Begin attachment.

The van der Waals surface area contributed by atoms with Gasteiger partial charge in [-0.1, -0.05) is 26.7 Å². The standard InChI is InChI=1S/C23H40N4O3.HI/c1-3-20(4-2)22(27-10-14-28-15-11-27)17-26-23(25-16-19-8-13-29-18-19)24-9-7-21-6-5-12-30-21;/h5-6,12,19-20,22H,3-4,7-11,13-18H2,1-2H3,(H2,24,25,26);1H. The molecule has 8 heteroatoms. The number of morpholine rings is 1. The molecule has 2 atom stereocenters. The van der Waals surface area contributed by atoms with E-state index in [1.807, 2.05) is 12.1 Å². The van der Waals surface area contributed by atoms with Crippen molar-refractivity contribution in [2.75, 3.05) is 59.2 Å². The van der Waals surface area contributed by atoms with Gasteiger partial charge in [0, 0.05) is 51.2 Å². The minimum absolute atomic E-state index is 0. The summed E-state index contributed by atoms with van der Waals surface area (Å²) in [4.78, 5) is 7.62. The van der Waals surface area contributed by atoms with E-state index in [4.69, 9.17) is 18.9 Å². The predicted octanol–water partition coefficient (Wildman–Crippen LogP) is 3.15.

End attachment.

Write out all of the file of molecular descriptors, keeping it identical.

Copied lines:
The van der Waals surface area contributed by atoms with Gasteiger partial charge in [-0.1, -0.05) is 26.7 Å². The standard InChI is InChI=1S/C23H40N4O3.HI/c1-3-20(4-2)22(27-10-14-28-15-11-27)17-26-23(25-16-19-8-13-29-18-19)24-9-7-21-6-5-12-30-21;/h5-6,12,19-20,22H,3-4,7-11,13-18H2,1-2H3,(H2,24,25,26);1H. The molecule has 8 heteroatoms. The number of morpholine rings is 1. The molecule has 2 atom stereocenters. The van der Waals surface area contributed by atoms with E-state index in [1.807, 2.05) is 12.1 Å². The van der Waals surface area contributed by atoms with Crippen molar-refractivity contribution in [2.75, 3.05) is 59.2 Å². The van der Waals surface area contributed by atoms with Gasteiger partial charge in [0, 0.05) is 51.2 Å². The minimum absolute atomic E-state index is 0. The summed E-state index contributed by atoms with van der Waals surface area (Å²) in [4.78, 5) is 7.62. The van der Waals surface area contributed by atoms with E-state index in [4.69, 9.17) is 18.9 Å². The predicted octanol–water partition coefficient (Wildman–Crippen LogP) is 3.15.